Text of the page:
Aldrich Hazen "Rick" Ames is a former CIA counterintelligence officer who was convicted of espionage on behalf of the Soviet Union and Russia in 1994.
42 Facts About Aldrich Ames
Aldrich Ames is serving a life sentence, without the possibility of parole, in the Federal Correctional Institution in Terre Haute, Indiana.
Aldrich Ames was born in River Falls, Wisconsin, to Carleton Cecil Ames and Rachel Ames.
Aldrich Ames's father was a college lecturer at the Wisconsin State College-River Falls, and his mother a high school English teacher.
Aldrich Ames was the eldest of three children and the only son.
In 1959, Aldrich Ames entered the University of Chicago planning to study foreign cultures and history, but his "long-time passion" for drama resulted in failing grades and he did not finish his sophomore year.
Aldrich Ames then became an assistant technical director at a Chicago theater until February 1962.
Five years after first working for the CIA, Aldrich Ames completed a bachelor's degree in history at the George Washington University.
Aldrich Ames did not plan to have a career with the agency, but after attaining the grade of GS-7 and receiving good performance appraisals, he was accepted into the Career Trainee Program despite several alcohol-related brushes with the police.
In 1969, Aldrich Ames married a fellow CIA officer, Nancy Segebarth, whom he had met in the Career Trainee Program.
Aldrich Ames succeeded in infiltrating the communist Dev-Genc organization through a roommate of student activist Deniz Gezmis.
In spite of this success, Aldrich Ames' performance was rated only "satisfactory".
In 1972, Aldrich Ames returned to CIA headquarters and spent the next four years in the Soviet-East European Division.
In 1976, Aldrich Ames was assigned to New York City, where he handled two important Soviet assets.
Aldrich Ames's performance was rated excellent, and he received several promotions and bonuses, being ranked above most operations officers in his pay grade.
In 1981, Aldrich Ames accepted a posting to Mexico City while his wife remained in New York.
In October 1982, Aldrich Ames began an affair with Maria del Rosario Casas Dupuy, a cultural attache in the Colombian embassy and a CIA informant.
Aldrich Ames married Rosario in 1985, with whom he fathered a son, Paul Ames, who was born in 1989.
At a diplomatic reception in Mexico City, Aldrich Ames got into a loud, drunken argument with a Cuban official that "caused alarm" among his superiors.
Nevertheless, in September 1983, Aldrich Ames was transferred back to the SE division in Washington.
Aldrich Ames's reassignment placed him "in the most sensitive element" of the Department of Operations, which was responsible for Soviet counterintelligence.
Aldrich Ames had access to all CIA plans and operations against the KGB and the GRU, Soviet military intelligence.
Aldrich Ames thought the divorce might bankrupt him, and later said that this financial pressure was what had first led him to consider spying for the Soviets.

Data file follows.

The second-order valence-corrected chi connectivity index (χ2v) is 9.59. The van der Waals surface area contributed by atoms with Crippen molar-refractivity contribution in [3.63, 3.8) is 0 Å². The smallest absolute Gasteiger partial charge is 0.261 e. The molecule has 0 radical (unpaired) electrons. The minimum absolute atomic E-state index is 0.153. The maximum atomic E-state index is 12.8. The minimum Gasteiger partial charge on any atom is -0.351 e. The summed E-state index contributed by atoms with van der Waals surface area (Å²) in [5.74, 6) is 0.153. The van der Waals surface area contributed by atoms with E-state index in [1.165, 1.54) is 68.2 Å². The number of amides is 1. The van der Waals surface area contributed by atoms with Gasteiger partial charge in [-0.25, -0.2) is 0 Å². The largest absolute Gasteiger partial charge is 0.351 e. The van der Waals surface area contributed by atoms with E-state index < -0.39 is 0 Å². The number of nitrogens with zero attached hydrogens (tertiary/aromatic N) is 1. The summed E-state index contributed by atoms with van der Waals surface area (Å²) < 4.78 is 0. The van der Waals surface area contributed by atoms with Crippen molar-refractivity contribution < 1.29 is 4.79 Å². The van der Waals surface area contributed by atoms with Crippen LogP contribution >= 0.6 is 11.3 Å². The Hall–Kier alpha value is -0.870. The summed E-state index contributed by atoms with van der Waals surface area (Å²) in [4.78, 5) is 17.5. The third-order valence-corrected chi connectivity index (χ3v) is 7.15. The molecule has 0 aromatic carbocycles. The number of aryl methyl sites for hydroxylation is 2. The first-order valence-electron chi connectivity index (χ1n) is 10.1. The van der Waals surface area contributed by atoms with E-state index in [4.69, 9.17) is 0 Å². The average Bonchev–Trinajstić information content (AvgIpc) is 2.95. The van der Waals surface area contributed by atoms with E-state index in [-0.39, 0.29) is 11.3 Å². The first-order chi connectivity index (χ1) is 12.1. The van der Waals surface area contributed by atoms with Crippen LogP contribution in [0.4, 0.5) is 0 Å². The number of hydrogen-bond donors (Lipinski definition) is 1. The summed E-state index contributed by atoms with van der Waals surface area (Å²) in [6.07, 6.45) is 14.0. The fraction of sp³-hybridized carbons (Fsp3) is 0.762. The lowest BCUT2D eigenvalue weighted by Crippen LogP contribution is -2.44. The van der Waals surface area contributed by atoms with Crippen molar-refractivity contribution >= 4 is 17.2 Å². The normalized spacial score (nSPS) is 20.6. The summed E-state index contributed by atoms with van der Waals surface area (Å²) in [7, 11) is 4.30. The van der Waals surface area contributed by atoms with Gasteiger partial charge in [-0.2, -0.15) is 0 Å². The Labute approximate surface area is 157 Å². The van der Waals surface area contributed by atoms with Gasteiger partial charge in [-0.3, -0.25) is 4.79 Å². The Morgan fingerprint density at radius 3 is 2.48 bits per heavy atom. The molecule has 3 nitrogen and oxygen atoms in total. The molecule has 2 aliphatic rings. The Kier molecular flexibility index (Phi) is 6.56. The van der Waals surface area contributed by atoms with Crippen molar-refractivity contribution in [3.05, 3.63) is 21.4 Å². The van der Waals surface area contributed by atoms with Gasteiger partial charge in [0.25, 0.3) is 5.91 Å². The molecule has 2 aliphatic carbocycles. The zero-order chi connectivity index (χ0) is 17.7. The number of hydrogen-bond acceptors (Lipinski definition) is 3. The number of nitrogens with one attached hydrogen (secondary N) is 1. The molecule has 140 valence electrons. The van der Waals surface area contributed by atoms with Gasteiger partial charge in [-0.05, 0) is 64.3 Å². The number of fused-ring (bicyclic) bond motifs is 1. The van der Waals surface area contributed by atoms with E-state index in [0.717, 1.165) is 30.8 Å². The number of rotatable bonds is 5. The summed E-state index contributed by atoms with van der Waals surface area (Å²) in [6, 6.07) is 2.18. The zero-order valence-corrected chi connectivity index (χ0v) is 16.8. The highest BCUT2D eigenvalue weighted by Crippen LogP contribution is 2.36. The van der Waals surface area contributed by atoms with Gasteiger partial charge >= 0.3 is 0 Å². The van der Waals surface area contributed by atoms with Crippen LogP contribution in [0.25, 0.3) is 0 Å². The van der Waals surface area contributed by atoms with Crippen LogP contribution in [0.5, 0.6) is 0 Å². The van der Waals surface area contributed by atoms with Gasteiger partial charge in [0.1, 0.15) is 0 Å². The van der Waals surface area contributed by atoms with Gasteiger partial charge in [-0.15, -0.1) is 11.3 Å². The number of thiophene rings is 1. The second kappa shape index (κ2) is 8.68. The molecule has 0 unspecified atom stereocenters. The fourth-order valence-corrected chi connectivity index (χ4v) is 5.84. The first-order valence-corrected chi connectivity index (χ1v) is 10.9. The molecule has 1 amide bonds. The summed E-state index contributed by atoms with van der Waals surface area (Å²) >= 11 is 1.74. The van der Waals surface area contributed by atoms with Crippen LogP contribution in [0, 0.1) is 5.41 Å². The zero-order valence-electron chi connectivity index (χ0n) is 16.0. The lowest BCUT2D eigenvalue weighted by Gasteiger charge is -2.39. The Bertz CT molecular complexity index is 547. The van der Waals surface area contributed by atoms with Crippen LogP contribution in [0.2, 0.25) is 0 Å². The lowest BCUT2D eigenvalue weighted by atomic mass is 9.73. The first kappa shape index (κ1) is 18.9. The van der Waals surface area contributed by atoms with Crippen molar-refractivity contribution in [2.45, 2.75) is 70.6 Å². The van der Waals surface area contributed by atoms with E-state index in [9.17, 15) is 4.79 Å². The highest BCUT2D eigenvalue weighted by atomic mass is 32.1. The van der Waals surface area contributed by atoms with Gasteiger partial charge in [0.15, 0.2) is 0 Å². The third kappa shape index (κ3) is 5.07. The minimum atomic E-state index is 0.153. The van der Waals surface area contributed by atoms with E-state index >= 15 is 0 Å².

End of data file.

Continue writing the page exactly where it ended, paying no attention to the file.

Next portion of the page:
Aldrich Ames routinely assisted another CIA office that assessed Soviet embassy officials as potential intelligence assets.
Aldrich Ames asked for $50,000, which the Soviets quickly paid.
Aldrich Ames soon identified more than ten top-level CIA and FBI sources who were reporting on Soviet activities.
Not only did Aldrich Ames believe that there was "as much money as [he] could ever use" in betraying these intelligence assets, but their elimination would reduce the chance of his own espionage being discovered.
Meanwhile, Aldrich Ames continued to meet openly with his contact at the Soviet embassy, Sergey Dmitriyevich Chuvakhin.
Aldrich Ames received $20,000 to $50,000 every time the two had lunch.
Ultimately, Aldrich Ames received $4.6 million from the Soviets, which allowed him to enjoy a lifestyle well beyond the means of a CIA officer.
Aldrich Ames wired considerable amounts of his espionage payments to his new in-laws in Bogota to help improve their actual impoverished status.
An FBI report later stated that Aldrich Ames had not advised the Soviets about Gordievsky until June 13,1985.
In 1986, following the loss of several CIA assets, Aldrich Ames told the KGB that he feared he would be a suspect.
Later, after he had defected, Gordievsky spoke highly of the information that Aldrich Ames had provided to the KGB, stating that "the significance of Aldrich Ames was huge" and that the Soviets were impressed with the "quality and quantity" of secrets that he had delivered.
In 1986 and 1991, Aldrich Ames passed two polygraph examinations while spying for the Soviet Union.
Aldrich Ames was initially "terrified" at the prospect of taking the test, but was advised by the KGB "to just relax".
In March 1993, the CIA and FBI began an intensive investigation of Aldrich Ames that included electronic surveillance, combing through his trash and the installation of a monitor in his car to track his movements.
From November 1993 until his arrest, Aldrich Ames was kept under virtually constant physical surveillance.
In court, Aldrich Ames admitted that he had compromised "virtually all Soviet agents of the CIA and other American and foreign services known to me", and had provided the USSR and Russia with a "huge quantity of information on United States foreign, defense and security policies".
Aldrich Ames said he was not afraid of being caught by the FBI or CIA but was afraid of Soviet defectors, saying, "Virtually every American who has been jailed in connection with espionage has been fingered by a Soviet source".
The CIA was criticized for not focusing on Aldrich Ames sooner, given the obvious increase in his standard of living.
Eitan stated that Pollard never exposed American agents in the Soviet Union or elsewhere, and that he believed Aldrich Ames tried to blame Pollard to clear himself of suspicion.